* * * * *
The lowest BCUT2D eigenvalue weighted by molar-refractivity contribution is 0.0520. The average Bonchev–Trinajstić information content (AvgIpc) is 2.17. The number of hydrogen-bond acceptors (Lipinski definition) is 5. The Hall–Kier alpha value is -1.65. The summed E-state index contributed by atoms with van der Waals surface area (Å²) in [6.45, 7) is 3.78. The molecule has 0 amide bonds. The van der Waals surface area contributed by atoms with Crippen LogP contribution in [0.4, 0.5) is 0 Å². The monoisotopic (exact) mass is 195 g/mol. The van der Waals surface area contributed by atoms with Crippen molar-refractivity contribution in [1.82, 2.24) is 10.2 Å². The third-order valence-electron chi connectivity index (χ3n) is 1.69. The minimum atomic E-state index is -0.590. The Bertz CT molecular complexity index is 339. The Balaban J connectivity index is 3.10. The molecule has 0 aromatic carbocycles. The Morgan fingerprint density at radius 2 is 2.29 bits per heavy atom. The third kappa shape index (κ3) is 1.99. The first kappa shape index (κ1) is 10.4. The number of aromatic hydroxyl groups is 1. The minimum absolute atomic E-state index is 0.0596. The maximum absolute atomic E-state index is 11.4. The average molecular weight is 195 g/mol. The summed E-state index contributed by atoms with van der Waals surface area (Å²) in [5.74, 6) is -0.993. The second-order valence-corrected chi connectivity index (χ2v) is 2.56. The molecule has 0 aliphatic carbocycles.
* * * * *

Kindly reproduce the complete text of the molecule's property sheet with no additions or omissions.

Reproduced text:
The lowest BCUT2D eigenvalue weighted by molar-refractivity contribution is 0.0520. The average Bonchev–Trinajstić information content (AvgIpc) is 2.17. The number of hydrogen-bond acceptors (Lipinski definition) is 5. The Hall–Kier alpha value is -1.65. The summed E-state index contributed by atoms with van der Waals surface area (Å²) in [6.45, 7) is 3.78. The molecule has 0 amide bonds. The van der Waals surface area contributed by atoms with Crippen LogP contribution in [0.4, 0.5) is 0 Å². The monoisotopic (exact) mass is 195 g/mol. The van der Waals surface area contributed by atoms with Crippen molar-refractivity contribution in [1.82, 2.24) is 10.2 Å². The third-order valence-electron chi connectivity index (χ3n) is 1.69. The minimum atomic E-state index is -0.590. The Bertz CT molecular complexity index is 339. The Balaban J connectivity index is 3.10. The molecule has 0 aromatic carbocycles. The Morgan fingerprint density at radius 2 is 2.29 bits per heavy atom. The third kappa shape index (κ3) is 1.99. The first kappa shape index (κ1) is 10.4. The number of aromatic hydroxyl groups is 1. The minimum absolute atomic E-state index is 0.0596. The maximum absolute atomic E-state index is 11.4. The average molecular weight is 195 g/mol. The summed E-state index contributed by atoms with van der Waals surface area (Å²) in [5.74, 6) is -0.993. The second-order valence-corrected chi connectivity index (χ2v) is 2.56. The molecule has 0 aliphatic carbocycles.